If the patch is not relative to the top of the source tree (that is, WRKSRC) because it contains some extra pathnames, set PATCH_DIST_STRIP accordingly. For instance, if all the pathnames in the patch have an extra foozolix-1.0/ in front of the filenames, then set PATCH_DIST_STRIP=-p1.

Do not worry if the patches are compressed; they will be decompressed automatically if the filenames end with .Z, .gz, .bz2 or .xz.

If the patch is distributed with some other files, such as documentation, in a gzipped tarball, using PATCHFILES is not possible. If that is the case, add the name and the location of the patch tarball to DISTFILES and MASTER_SITES. Then, use EXTRA_PATCHES to point to those files and bsd.port.mk will automatically apply them. In particular, do not copy patch files into ${PATCHDIR}. That directory may not be writable.


If there are multiple patches and they need mixed values for the strip parameter, it can be added alongside the patch name in PATCHFILES, e.g:

PATCHFILES=	patch1 patch2:-p1

This does not conflict with the master site grouping feature, adding a group also works:

PATCHFILES=	patch2:-p1:source2


The tarball will have been extracted alongside the regular source by then, so there is no need to explicitly extract it if it is a regular gzipped or compressed tarball. Take extra care not to overwrite something that already exists in that directory if extracting it manually. Also, do not forget to add a command to remove the copied patch in the pre-clean target.

5.4.8. Multiple Distribution or Patches Files from Multiple Locations

(Consider this to be a somewhat advanced topic; those new to this document may wish to skip this section at first).

This section has information on the fetching mechanism known as both MASTER_SITES:n and MASTER_SITES_NN. We will refer to this mechanism as MASTER_SITES:n.

A little background first. OpenBSD has a neat feature inside DISTFILES and PATCHFILES which allows files and patches to be postfixed with :n identifiers. Here, n can be any word containing [0-9a-zA-Z_] and denote a group designation. For example:

DISTFILES=	alpha:0 beta:1

In OpenBSD, distribution file alpha will be associated with variable MASTER_SITES0 instead of our common MASTER_SITES and beta with MASTER_SITES1.

This is a very interesting feature which can decrease that endless search for the correct download site.

Just picture 2 files in DISTFILES and 20 sites in MASTER_SITES, the sites slow as hell where beta is carried by all sites in MASTER_SITES, and alpha can only be found in the 20th site. It would be such a waste to check all of them if the maintainer knew this beforehand, would it not? Not a good start for that lovely weekend!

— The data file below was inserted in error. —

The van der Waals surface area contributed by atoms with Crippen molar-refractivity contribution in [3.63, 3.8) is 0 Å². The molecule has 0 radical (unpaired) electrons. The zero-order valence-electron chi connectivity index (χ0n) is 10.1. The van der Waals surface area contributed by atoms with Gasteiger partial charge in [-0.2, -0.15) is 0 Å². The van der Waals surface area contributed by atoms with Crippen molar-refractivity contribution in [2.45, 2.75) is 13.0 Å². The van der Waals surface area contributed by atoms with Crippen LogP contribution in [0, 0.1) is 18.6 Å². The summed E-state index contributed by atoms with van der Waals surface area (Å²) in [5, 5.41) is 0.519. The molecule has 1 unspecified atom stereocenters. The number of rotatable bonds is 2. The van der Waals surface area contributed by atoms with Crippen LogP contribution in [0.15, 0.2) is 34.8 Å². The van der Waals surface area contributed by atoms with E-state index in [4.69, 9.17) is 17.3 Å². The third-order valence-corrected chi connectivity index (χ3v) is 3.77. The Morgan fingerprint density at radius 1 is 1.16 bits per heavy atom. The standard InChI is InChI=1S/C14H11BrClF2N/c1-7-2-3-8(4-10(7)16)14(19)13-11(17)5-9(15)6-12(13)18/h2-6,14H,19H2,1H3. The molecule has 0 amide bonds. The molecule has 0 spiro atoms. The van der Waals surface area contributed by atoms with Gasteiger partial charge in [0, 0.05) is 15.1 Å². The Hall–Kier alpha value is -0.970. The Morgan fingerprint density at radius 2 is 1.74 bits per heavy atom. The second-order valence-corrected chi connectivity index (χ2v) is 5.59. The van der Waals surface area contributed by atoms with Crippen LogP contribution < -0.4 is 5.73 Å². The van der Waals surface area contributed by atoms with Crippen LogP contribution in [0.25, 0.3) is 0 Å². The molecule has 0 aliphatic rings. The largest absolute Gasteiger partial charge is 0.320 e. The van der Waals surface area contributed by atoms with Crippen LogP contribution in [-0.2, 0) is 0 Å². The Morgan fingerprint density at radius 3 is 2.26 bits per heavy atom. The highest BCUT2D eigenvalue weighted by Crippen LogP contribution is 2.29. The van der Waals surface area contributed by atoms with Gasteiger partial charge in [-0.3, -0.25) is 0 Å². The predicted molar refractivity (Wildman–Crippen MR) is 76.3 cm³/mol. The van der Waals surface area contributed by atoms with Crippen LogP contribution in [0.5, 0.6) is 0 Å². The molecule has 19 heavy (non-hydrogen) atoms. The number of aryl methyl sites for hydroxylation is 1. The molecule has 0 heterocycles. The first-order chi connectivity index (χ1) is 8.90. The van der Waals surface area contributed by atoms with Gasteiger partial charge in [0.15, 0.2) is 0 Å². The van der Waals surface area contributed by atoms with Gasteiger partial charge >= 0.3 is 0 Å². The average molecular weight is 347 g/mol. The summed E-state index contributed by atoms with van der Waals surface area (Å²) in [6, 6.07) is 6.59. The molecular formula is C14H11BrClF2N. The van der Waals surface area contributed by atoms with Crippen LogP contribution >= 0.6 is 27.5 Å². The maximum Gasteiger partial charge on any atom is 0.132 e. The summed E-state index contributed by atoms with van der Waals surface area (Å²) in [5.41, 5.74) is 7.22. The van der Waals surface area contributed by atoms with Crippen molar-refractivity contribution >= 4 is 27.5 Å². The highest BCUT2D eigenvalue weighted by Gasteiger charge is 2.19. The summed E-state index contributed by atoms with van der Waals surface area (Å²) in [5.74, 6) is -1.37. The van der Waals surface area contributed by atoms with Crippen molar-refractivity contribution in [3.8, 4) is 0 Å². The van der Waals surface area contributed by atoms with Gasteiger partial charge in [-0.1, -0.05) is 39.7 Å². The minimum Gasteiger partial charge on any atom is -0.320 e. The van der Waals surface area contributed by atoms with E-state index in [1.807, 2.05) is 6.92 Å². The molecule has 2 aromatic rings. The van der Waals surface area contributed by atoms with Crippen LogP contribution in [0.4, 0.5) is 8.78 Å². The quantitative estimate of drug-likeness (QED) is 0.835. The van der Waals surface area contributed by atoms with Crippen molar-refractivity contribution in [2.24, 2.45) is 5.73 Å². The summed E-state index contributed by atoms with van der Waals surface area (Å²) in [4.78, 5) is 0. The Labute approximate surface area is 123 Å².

Now that you have the idea, just imagine more DISTFILES and more MASTER_SITES. Surely our distfiles survey meister would appreciate the relief to network strain that this would bring.

In the next sections, information will follow on the FreeBSD implementation of this idea. We improved a bit on OpenBSD's concept.


The group names cannot have dashes in them (-), in fact, they cannot have any characters out of the [a-zA-Z0-9_] range. This is because, while make(1) is ok with variable names containing dashes, sh(1) is not. Simplified Information

This section explains how to quickly prepare fine grained fetching of multiple distribution files and patches from different sites and subdirectories. We describe here a case of simplified MASTER_SITES:n usage. This will be sufficient for most scenarios. More detailed information are available in Section, “Detailed Information”.

Some applications consist of multiple distribution files that must be downloaded from a number of different sites. For example, Ghostscript consists of the core of the program, and then a large number of driver files that are used depending on the user's printer. Some of these driver files are supplied with the core, but many others must be downloaded from a variety of different sites.

To support this, each entry in DISTFILES may be followed by a colon and a group name. Each site listed in MASTER_SITES is then followed by a colon, and the group that indicates which distribution files are downloaded from this site.

For example, consider an application with the source split in two parts, source1.tar.gz and source2.tar.gz, which must be downloaded from two different sites. The port's Makefile would include lines like Example 5.11, “Simplified Use of MASTER_SITES:n with One File Per Site”.

Example 5.11. Simplified Use of MASTER_SITES:n with One File Per Site